This blog lists the top 10 worldwide predictions for datacenter. Tech suppliers will also find this helpful in understanding the agenda of the CIO. These technology predictions are meant to help the enterprise with strategic planning within the typical five-year business planning cycle.
These predictions provide a strategic context that will enable CIOs to lead their organizations through a period of multiplied innovation and disruption over the next 5 years. They also lay out IDC's vision for the 10 most important shifts that will happen in IT organizations over the next 60 months and will help senior IT executives in the formation of their strategic IT plans.
Digital transformation (DX) continues to drive the creation of value, growth, and competitive advantage through new product/service offerings, innovative business models, and deeper business relationships. A major threat to successful transformation for most businesses remains the failure of their IT organizations to convert from being the back-office enabler of internal business processes to playing a leading role as the engine powering digital business flows between people, things, and data. Datacenters and edge facilities such as server rooms and closets, whether owned by the business or by colocation/cloud service providers, are where this transformation is occurring. Between now and 2023, CIOs and their teams will need to address the following datacenter developments:
Prediction 1: By 2020, the need to secure growing volumes of dispersed data generated at edge locations will have driven 40% of enterprises to set up and operate data vaults in multiple colocation facilities.
Prediction 2: In 2019, 80% of enterprises' new digital services will be composite workloads that need secure, reliable interconnection with third-party data/analytic resources in cloud or colocation facilities.
Prediction 3: Over the next three years, 70% of enterprises will adopt dynamic software-defined branch and network solutions that deliver security and flexibility across cloud, datacenter, and edge interactions.
Prediction 4: By 2021, 60% of enterprises will require access to power/cooling infrastructure operating at three times today's standard to manage power-hungry accelerated compute systems' fluctuations and demands.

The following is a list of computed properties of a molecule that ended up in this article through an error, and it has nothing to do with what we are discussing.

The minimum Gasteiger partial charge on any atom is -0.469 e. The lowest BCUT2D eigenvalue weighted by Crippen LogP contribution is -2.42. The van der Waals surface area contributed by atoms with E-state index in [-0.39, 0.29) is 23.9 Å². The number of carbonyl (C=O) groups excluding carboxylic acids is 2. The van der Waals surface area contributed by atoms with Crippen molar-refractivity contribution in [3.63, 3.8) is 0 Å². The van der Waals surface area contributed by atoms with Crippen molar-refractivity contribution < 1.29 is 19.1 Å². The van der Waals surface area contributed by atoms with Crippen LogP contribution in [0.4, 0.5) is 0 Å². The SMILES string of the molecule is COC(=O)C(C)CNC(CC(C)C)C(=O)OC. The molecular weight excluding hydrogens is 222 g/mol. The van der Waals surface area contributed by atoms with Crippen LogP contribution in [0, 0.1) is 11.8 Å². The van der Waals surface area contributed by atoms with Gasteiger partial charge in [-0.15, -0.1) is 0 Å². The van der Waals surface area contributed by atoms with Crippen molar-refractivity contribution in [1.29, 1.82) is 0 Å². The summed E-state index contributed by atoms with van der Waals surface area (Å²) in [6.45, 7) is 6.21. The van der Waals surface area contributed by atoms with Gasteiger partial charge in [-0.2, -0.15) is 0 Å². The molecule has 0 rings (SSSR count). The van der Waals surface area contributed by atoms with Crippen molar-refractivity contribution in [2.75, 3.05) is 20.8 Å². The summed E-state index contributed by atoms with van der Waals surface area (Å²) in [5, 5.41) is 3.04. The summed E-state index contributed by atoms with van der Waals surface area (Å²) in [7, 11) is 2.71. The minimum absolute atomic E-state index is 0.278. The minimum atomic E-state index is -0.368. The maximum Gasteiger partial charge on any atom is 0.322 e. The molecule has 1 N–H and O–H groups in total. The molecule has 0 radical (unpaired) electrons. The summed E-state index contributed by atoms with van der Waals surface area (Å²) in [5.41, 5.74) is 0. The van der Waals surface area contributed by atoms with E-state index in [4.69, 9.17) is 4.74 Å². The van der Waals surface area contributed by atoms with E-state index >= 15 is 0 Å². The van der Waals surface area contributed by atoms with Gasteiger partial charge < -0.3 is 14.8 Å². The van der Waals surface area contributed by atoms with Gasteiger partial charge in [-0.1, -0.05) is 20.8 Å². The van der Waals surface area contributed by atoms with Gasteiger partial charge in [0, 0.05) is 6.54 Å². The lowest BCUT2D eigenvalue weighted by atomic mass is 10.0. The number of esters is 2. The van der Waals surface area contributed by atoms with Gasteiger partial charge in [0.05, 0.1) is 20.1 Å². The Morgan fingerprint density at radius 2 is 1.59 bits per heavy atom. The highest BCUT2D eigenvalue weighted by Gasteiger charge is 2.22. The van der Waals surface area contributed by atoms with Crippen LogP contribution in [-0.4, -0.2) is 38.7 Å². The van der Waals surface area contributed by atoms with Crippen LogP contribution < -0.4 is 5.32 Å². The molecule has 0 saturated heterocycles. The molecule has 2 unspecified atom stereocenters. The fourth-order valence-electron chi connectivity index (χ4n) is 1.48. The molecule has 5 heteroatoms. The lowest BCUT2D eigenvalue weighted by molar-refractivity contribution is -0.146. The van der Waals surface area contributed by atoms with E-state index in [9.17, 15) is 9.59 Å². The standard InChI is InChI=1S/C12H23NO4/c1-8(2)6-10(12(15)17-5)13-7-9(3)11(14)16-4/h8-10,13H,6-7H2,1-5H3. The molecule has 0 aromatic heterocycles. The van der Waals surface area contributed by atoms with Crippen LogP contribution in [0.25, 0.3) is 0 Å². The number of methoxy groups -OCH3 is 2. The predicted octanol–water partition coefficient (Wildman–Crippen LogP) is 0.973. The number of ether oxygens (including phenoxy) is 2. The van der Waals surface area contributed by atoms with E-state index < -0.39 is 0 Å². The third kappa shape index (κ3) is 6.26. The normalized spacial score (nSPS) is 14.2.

Prediction 5: By 2022, 50% of IT assets in enterprise datacenters will have the ability to run autonomously using embedded AI functionality that leverages smart IT and facilities systems.
Prediction 6: By 2022, 40% of enterprises will have doubled their IT asset spending in edge locations and nearby colocation facilities versus core datacenters to deliver digital services to local users and things.
Prediction 7: By 2023, 60% of enterprises will use flexible, lower-cost IT consumption models that leverage centralized IT asset depots jointly run by hardware suppliers and colocation providers.
Prediction 8: In 2019, 25% of enterprises will shift away from large datacenter consolidation to modernizing optimally located smaller datacenters to support new compute and data-intensive applications.
Prediction 9: After 2020, most enterprises will shift internal investments to deploy dedicated cloud platforms from which to launch innovative services rather than investing in modernizing existing datacenters.
Prediction 10: By 2022, 40% of enterprises' spending with colocation providers will be on advanced asset management and optimization services rather than on basic connectivity and facility services.
In a digital economy where owning the customer experience is the goal, a premium must be placed guaranteeing response time and rapid but secure data movement. Greater use of data vaults, increasing service interconnect of composite workloads, and the creation of a service delivery edge will dominate datacenter decisions.
For context around these predictions, including the IT impact and guidance on how to integrate each prediction in the digital strategy of the enterprise, click here to view IDC FutureScape: Worldwide Datacenter 2019 Predictions web conference on demand.
Jennifer Cooke, Research Director, Datacenter Trends and Strategies